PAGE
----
Edward Dolnick, author of The Rescue Artist: A True Story of Art, Thieves, and the Hunt for a Missing Masterpiece, about the theft of Edvard Munch’s The Scream, tells the amazing story of Han van Meegeren, a failed artist who turned to forging Vermeers—and managed to sell one to the infamous Nazi Hermann Goering.
The Topic: Cursed—or blessed—with a style many critics derided as "old-fashioned," Han van Meegeren discovered he could execute works that resembled old masters, particularly the rare works of the mysterious Johannes Vermeer. Though at first he planned to fool people only to make money and prove a point to critics, at some point the game escalated, and Van Meegeren had pocketed the modern equivalent of $30 million. Eventually, art aficionado Hermann Goering took notice and "convinced" Van Meegeren to sell him a Vermeer in exchange for 137 works from the Nazis’ own collection. But Van Meegeren didn’t fool just Goering: some of the best art minds in the world were convinced that the lowly Dutchman’s works were undiscovered jewels.
Harper. 368 pages. $26.95. ISBN: 0060825413
"Dolnick asks a series of questions and offers answers both technical and psychological. … The spellbinding process of creating the forgeries themselves is reported here in detail and with noteworthy dash." M.E. Collins
NY Times Book Review
"Forgery is interesting in part because it demands great, if imitative, skill, and in part because copying itself has become a significant aspect of contemporary art-making. It is an art-crime that encourages reflections on the nature of art itself. This book is an aid to such reflections." Anthony Julius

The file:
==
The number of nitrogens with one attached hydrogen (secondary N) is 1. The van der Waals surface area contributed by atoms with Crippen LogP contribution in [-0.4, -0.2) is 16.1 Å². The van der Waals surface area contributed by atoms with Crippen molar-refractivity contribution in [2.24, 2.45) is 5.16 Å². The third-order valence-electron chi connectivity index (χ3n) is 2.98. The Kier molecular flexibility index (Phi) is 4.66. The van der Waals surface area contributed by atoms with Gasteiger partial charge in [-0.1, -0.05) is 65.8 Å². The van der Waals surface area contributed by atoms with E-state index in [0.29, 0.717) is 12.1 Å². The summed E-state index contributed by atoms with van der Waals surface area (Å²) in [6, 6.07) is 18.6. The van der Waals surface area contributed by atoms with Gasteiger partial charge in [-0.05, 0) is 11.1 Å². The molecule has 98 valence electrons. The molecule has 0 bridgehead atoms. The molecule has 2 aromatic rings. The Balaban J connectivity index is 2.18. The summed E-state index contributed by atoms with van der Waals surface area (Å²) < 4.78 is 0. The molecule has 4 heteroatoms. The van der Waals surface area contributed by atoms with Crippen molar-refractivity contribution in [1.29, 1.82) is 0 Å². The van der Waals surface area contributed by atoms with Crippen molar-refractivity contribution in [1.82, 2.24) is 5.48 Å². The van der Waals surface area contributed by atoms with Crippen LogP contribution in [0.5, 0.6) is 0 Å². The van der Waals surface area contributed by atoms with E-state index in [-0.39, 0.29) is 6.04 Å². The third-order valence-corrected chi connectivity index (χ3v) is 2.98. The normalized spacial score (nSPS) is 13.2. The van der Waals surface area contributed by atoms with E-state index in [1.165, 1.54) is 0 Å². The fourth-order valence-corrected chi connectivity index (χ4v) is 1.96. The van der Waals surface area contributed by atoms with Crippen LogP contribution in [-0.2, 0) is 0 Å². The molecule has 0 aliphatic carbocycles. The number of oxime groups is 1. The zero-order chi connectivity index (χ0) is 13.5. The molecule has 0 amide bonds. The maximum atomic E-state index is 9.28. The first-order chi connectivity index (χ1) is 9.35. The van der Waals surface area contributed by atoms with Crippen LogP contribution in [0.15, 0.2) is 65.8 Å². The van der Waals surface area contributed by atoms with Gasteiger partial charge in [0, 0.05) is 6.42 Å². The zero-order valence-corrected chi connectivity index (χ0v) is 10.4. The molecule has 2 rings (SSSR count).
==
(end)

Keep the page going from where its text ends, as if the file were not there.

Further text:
"Dolnick examines what makes a convincing fake, which goes well beyond the ability to mimic a great artist’s style. … The Forger’s Spell is a terrific story, highlighting that, all too often, we see what we want to see: con or art, crook or hero." Heller McAlpin
"As in The Rescue Artist, his previous look at art theft, Dolnick exposes the seamier parts of the art world not covered in any art school, writing with pacing and prose as gripping as those of the best mystery novelist. Full of scoundrels, schemes, and artistic dreams, The Forger’s Spell is simply spellbinding." Richard Di Dio
Rocky Mountain News
"Van Meegeren may not have been a great artist, but his technical expertise in faking 400-year-old art was something to behold. Dolnick’s explanation of how he did that is fascinating in itself." Dan Danborn
"It is strangely mesmerizing to witness Van Meegeren bend to his labors, though in effect we are simply watching paint dry. By the time the ‘perfumed monster’ Hermann Goering enters the picture, The Forger’s Spell has raised provocative questions about the nature of art and the psychology of deception, anticipating more recent fabulists such as Clifford Irving, Stephen Glass and Jayson Blair." Daniel Stashower
"‘Idiots!’ he yelled. ‘You think I sold a Vermeer to that fat Goering. But it’s not a Vermeer. I painted it myself!"’ With lines like that, it’s clear Dolnick has found the nonfiction equivalent of a Vermeer, buried under other (and more hackneyed) tales of World War II. Critics had nothing but praise for this book, noting that Van Meegeren raised a number of questions about the value of art, especially when the same art critics who had clasped the fake Vermeers to their chests later mocked them as obvious, ugly fakes. At a time when art museums are taking in record crowds, The Forger’s Spell will undoubtedly cause many a viewer to squint a bit closer at the "masterpiece" hanging on the wall.